Our Daily Bread — Saying Grace

 

Read: Colossians 3:12–17 | Bible in a Year: Job 3–4; Acts 7:44–60

Whatever you do, whether in word or deed, do it all in the name of the Lord Jesus, giving thanks to God the Father through him. Colossians 3:17

For many years, I’ve enjoyed the writings of British author G. K. Chesterton.  His humor and insight often cause me to chuckle and then pause for more serious contemplation. For example, he wrote, “You say grace before meals. All right. But I say grace before the play and the opera, and grace before the concert and pantomime, and grace before I open a book, and grace before sketching, painting, swimming, fencing, boxing, walking, playing, dancing; and grace before I dip the pen in the ink.”

It’s good for us to thank the Lord before every meal, but it shouldn’t stop there.  The apostle Paul saw every activity, every endeavor as something for which we should thank God and that we should do for His glory. “And whatever you do, whether in word or deed, do it all in the name of the Lord Jesus, giving thanks to God the Father through him” (Colossians 3:17). Recreation, occupation, and education are all avenues through which we can honor the Lord and express our gratefulness to Him.

Paul also encouraged the believers in Colossae to “let the peace of Christ rule in your hearts, since as members of one body you were called to peace. And be thankful” (v. 15).

The best place to “say grace” is anywhere and anytime we want to give thanks to the Lord and honor Him.

Thank You for Your gift of life eternal. May we acknowledge and honor You throughout this day.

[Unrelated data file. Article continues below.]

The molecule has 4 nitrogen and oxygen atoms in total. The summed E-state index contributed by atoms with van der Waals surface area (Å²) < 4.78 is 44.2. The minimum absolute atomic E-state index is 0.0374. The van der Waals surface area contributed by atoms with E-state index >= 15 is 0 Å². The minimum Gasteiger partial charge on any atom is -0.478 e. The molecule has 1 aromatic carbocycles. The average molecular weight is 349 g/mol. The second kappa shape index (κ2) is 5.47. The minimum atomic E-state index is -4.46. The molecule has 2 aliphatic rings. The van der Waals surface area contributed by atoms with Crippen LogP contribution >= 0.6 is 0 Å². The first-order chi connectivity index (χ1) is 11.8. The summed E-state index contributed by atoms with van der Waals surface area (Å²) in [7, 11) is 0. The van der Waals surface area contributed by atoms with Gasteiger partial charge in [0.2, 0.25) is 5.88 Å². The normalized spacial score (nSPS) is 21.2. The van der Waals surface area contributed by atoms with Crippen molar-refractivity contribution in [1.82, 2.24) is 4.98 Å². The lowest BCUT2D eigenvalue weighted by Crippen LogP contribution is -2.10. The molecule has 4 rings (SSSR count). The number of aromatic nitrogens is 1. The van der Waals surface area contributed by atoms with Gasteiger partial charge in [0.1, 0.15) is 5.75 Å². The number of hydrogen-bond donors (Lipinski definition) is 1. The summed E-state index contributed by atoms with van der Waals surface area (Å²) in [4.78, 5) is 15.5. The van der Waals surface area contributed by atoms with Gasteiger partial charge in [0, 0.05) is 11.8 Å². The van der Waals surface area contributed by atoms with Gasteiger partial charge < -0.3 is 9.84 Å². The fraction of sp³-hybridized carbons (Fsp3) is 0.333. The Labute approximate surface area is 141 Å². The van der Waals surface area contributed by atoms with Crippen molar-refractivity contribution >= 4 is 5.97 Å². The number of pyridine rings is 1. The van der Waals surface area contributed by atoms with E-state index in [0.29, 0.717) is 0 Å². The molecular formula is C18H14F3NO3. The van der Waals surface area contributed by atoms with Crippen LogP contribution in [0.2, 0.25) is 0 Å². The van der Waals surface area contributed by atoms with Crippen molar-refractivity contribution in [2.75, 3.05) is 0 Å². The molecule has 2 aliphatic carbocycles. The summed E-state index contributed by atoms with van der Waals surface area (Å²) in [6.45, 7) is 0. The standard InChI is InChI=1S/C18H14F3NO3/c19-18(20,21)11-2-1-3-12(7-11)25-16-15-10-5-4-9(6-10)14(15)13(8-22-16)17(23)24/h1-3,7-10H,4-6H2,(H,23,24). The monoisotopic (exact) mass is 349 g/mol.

In all we do, let’s give thanks to God and honor Him.

By David C. McCasland

INSIGHT

Could anything make whatever we do better? When the apostle Paul wrote to readers in Colossae, he described an alternative to any and all attitudes that are harmful to us and others (Colossians 3:5–10). In his letter to the Philippians he uses the word whatever as he describes his personal accomplishments. Whatever he once considered gained, he now considers loss for the sake of Christ (Philippians 3:7). For reasons he never expected, he found a way to move on to something better than his own efforts to be seen as a good, moral, and religious person.

Many of us know the story behind Paul’s change. After an unforeseen encounter with the resurrected Christ (Acts 9:1–6), he thought differently about anything and everything. Seeing the failure of his own efforts, he learned to live by the grace of God. By relying on the presence of Jesus, Paul discovered the means by which any of us can live with divine help and thankfulness in anything and everything worth doing.

What will we face today that will give us a chance to see and say “grace” in whateverwe encounter?

Mart DeHaan

 

 

http://www.odb.org

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